Wednesday, April 30, 2014

The Rise of Aggregators : Who Filters your Information Infow?

The increasing use of  highlight aggregators to discover popular content on the internet is on the one hand very convenient and on the other hand a great step backwards towards discrete centralised media  services.

I am talking about Google Play News Stand, I am talking about Feedly, I am talking about Mediagazer and other news aggregators but I am also talking about content streaming services like Spotify, Netflix and Youtube. I am even talking about certain aspects of Facebook. All of these services try to address a problem of information overload by providing users with a filtered list of highlights.

Of course this is an essential trend because there really is too much content out there and we need some assistance at discovery and selection. However I think it is important to realise that the more we come to rely on aggregators the more blinkered we become. We hand over control of our information inflow to a few hopefully trusted  organisations. In many ways we are going back to the pre-internet days when most people relied on one or two mass media services for all of their knowledge about the world at large.

It isn't just a question of trust of course it is also a question of competence. How well does the aggregator do its job? Most of these services try to tailor their rankings to a users profile but the other calculations going on behind the scene are rarely clear. My own experience is that aggregators do a pretty good job of selecting and presenting general news but do a lousy job when it comes to things I am specifically interested in.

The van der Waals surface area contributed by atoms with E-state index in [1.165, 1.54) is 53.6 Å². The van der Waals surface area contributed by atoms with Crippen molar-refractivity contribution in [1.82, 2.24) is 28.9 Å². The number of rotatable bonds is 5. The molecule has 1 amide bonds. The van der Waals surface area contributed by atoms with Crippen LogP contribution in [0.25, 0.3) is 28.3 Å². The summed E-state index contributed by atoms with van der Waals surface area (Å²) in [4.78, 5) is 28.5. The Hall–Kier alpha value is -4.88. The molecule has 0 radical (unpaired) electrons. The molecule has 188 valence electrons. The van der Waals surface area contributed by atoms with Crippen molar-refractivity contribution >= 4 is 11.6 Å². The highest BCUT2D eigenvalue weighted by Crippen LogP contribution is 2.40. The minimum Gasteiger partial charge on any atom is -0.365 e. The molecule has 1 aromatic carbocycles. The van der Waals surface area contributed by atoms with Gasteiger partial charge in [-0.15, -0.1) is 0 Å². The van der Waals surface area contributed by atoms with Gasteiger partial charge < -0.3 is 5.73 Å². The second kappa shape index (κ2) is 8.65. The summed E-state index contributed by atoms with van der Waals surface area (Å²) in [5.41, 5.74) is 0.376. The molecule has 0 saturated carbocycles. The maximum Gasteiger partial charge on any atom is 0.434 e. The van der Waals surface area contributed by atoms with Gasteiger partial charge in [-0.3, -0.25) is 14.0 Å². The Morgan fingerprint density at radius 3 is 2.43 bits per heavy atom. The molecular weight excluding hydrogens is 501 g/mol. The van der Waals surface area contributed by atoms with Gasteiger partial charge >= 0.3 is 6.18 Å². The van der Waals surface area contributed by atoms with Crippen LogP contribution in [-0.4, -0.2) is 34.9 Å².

One upsetting trend is that even where services do offer personalisation they are increasingly basing it upon a "user profile" rather than on specific user choices that you can make. Taking Netflix as an example the built in search and category functions are practically useless for finding movies or shows to watch. Instead Netflix expects you to help them build a profile of viewing preferences so that Netflix can automatically recommend content to you. Google Play's News Stand takes this to new heights - you can choose from a list of selected list of news sources but no publications from my country (Ireland) are on the list. Nevertheless my "News" tab is almost exclusively populated by Irish journals presumably based on my geographical location. While I appreciate services making intelligent choices on my behalf I really wish I had more control over what was going on behind the scenes. Just because I am a man of a certain age living in a certain country doesn't mean I want to rely exclusively on the same three news sources for ever. Indeed sometimes I deliberately look for unusual sources just to try and broaden my view of things.

TLDR: Aggregators are a necessary evil in an age of information overload but it does feel as if we are moving back to an age of centralised media services. I personally dislike the trend away from explicit user choice towards user profiling in tailoring selections to individual users.

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